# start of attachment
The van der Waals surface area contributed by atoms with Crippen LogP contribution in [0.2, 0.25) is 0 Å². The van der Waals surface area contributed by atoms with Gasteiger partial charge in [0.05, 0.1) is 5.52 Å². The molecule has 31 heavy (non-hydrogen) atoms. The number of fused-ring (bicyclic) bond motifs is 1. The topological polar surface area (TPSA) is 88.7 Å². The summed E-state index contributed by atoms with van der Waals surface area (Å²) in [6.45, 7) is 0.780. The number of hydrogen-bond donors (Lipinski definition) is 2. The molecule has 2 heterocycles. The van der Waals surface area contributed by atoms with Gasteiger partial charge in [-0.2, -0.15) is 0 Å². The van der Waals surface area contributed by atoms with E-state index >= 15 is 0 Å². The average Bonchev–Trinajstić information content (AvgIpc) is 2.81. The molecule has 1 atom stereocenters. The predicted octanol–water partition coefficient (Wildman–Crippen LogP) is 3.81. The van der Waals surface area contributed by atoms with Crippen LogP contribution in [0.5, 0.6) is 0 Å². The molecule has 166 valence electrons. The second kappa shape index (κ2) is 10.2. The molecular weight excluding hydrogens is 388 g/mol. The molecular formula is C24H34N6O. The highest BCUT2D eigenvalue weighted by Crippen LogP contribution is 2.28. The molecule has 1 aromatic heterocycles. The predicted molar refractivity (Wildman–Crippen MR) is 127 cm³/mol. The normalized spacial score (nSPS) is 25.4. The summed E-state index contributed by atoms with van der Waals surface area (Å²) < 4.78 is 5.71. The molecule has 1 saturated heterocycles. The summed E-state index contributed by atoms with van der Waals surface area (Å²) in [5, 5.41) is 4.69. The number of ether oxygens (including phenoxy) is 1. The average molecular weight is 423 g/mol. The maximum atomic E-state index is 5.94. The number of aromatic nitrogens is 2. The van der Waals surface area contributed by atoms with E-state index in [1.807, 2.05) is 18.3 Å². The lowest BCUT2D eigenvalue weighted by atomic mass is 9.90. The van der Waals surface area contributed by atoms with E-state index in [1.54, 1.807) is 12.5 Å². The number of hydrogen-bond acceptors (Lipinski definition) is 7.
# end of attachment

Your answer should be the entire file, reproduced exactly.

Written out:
The van der Waals surface area contributed by atoms with Crippen LogP contribution in [0.2, 0.25) is 0 Å². The van der Waals surface area contributed by atoms with Gasteiger partial charge in [0.05, 0.1) is 5.52 Å². The molecule has 31 heavy (non-hydrogen) atoms. The number of fused-ring (bicyclic) bond motifs is 1. The topological polar surface area (TPSA) is 88.7 Å². The summed E-state index contributed by atoms with van der Waals surface area (Å²) in [6.45, 7) is 0.780. The number of hydrogen-bond donors (Lipinski definition) is 2. The molecule has 2 heterocycles. The van der Waals surface area contributed by atoms with Gasteiger partial charge in [-0.2, -0.15) is 0 Å². The van der Waals surface area contributed by atoms with E-state index >= 15 is 0 Å². The average Bonchev–Trinajstić information content (AvgIpc) is 2.81. The molecule has 1 atom stereocenters. The predicted octanol–water partition coefficient (Wildman–Crippen LogP) is 3.81. The van der Waals surface area contributed by atoms with Crippen LogP contribution in [0.5, 0.6) is 0 Å². The molecule has 166 valence electrons. The second kappa shape index (κ2) is 10.2. The molecular weight excluding hydrogens is 388 g/mol. The molecular formula is C24H34N6O. The highest BCUT2D eigenvalue weighted by Crippen LogP contribution is 2.28. The molecule has 1 aromatic heterocycles. The predicted molar refractivity (Wildman–Crippen MR) is 127 cm³/mol. The normalized spacial score (nSPS) is 25.4. The summed E-state index contributed by atoms with van der Waals surface area (Å²) < 4.78 is 5.71. The molecule has 1 saturated heterocycles. The summed E-state index contributed by atoms with van der Waals surface area (Å²) in [5, 5.41) is 4.69. The number of ether oxygens (including phenoxy) is 1. The average molecular weight is 423 g/mol. The maximum atomic E-state index is 5.94. The number of aromatic nitrogens is 2. The van der Waals surface area contributed by atoms with E-state index in [1.807, 2.05) is 18.3 Å². The lowest BCUT2D eigenvalue weighted by atomic mass is 9.90. The van der Waals surface area contributed by atoms with E-state index in [1.54, 1.807) is 12.5 Å². The number of hydrogen-bond acceptors (Lipinski definition) is 7.